Tree Drum
Item Information
Na'vi Name

Ey’tey jahmka hiru’taya


Three to five meters long



Used by



Social music, ritual use


Limb of Hometree, still attached



Behind the Scenes
First Appearance


The tree drum (Na'vi name: ey’tey jahmka hiru’taya) is used for accompaniment for social and ritual songs. Na'vi drummers will strike the holes of a selected Hometree limb with wide soft fibrous paddles called nik’hih lo’simanu. The tree drum may be played by one drummer or many simultaneously. Some drummers will stand on the ground and strike openings within their reach. Others will climb the tree to strike the highest holes, supported by a sling, similar to Earth's lumberjacks or utility pole workers.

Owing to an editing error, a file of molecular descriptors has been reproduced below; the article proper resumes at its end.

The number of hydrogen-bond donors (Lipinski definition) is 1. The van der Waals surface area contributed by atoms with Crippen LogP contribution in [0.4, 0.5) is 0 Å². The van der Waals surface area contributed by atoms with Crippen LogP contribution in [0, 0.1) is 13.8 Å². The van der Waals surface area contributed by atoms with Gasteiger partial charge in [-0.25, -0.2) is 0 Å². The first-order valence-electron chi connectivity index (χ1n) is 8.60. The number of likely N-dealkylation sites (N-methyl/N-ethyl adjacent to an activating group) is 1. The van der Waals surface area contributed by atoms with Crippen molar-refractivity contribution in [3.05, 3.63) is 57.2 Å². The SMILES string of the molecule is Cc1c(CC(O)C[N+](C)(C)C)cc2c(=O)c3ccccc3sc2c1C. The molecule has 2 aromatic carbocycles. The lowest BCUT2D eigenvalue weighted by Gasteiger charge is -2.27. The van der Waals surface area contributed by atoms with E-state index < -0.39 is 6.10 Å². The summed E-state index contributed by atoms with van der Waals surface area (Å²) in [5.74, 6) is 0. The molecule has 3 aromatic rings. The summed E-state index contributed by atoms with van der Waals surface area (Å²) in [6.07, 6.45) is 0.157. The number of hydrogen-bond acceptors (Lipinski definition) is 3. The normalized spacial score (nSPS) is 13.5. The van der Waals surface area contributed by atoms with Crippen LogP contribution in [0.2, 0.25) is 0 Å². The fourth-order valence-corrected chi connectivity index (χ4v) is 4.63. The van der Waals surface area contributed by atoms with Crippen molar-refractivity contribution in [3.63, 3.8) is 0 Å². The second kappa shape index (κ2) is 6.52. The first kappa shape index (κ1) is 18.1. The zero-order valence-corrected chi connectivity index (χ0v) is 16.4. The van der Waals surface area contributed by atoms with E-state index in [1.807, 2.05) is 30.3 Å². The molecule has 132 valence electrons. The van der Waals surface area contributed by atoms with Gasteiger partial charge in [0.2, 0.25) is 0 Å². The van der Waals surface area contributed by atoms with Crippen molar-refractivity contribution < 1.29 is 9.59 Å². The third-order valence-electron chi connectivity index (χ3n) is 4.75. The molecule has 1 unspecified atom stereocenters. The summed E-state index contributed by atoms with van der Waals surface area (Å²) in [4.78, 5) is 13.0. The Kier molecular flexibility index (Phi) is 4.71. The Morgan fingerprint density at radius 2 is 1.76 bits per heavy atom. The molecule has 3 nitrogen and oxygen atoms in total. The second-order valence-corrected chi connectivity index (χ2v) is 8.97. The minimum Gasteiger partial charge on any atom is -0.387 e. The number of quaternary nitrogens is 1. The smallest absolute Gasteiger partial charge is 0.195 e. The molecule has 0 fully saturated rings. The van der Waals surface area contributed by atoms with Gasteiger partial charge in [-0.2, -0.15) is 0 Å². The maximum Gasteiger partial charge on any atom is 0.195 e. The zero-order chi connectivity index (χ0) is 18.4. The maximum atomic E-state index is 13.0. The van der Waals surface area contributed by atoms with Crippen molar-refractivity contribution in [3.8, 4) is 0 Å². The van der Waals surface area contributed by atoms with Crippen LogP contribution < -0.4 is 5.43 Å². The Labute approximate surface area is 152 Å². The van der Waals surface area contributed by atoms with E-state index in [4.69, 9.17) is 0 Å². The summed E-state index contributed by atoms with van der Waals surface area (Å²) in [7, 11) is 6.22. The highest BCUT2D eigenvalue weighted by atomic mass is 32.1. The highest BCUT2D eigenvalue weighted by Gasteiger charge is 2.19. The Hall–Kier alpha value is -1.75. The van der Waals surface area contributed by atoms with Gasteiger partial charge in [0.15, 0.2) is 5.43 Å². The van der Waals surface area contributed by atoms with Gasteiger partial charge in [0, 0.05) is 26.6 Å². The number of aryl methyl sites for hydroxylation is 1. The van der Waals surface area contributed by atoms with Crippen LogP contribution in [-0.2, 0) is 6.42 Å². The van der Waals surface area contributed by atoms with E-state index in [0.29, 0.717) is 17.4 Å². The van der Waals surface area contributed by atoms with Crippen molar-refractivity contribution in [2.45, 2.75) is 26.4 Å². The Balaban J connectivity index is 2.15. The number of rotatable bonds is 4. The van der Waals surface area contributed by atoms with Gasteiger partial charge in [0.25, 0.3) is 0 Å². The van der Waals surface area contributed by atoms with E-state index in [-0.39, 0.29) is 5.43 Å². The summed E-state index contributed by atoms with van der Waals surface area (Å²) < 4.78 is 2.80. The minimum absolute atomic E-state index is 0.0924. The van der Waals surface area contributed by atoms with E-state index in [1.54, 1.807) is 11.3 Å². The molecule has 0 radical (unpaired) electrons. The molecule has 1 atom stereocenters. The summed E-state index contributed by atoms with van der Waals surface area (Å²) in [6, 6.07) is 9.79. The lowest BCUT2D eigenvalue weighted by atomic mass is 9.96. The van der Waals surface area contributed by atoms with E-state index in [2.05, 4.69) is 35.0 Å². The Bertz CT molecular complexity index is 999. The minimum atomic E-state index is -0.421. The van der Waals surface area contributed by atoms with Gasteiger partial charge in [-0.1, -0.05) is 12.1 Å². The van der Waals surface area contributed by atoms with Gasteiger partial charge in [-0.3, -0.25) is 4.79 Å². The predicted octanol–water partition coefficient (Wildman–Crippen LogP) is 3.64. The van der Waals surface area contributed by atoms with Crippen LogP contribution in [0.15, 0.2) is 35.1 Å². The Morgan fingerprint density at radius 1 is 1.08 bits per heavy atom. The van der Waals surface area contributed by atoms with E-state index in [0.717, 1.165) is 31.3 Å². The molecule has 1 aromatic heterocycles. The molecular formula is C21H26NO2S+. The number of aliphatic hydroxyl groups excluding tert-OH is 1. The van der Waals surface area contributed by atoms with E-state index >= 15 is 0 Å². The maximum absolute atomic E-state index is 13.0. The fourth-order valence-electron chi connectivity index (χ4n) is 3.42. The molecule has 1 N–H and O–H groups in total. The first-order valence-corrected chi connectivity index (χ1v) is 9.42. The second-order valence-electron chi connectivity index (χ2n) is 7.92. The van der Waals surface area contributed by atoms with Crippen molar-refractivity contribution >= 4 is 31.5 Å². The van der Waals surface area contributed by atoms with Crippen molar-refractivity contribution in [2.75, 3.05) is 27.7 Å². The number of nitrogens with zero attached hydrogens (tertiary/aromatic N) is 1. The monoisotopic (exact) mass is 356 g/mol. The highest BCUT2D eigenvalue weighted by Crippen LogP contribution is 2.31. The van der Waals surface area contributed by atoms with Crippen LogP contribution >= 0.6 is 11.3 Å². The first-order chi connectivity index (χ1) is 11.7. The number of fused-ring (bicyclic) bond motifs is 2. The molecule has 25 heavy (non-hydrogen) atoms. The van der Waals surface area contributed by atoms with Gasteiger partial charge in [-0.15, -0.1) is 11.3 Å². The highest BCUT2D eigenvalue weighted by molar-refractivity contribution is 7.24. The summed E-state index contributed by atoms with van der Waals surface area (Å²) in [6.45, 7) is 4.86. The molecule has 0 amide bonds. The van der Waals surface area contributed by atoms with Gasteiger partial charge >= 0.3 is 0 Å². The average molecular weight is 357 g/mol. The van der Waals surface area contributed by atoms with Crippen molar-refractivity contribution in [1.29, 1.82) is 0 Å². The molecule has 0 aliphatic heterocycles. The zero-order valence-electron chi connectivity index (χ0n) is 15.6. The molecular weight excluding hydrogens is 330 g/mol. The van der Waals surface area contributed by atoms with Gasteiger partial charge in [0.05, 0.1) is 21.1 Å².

While the individual holes create distinctly different resonant pitches, this instrument is not perceived as a melodic instrument by the Na’vi. It is used as a strictly rhythmic accompaniment for social dances and, with multiple drummers, can create a mesmerizing polyrhythm. During Uniltaron, or “Dream Hunt,” women take over the drumming activities. It is felt that the ecstatic behavior of the men during Uniltaron is so wild and erratic, they may unintentionally harm themselves by trying to climb and play this tree.


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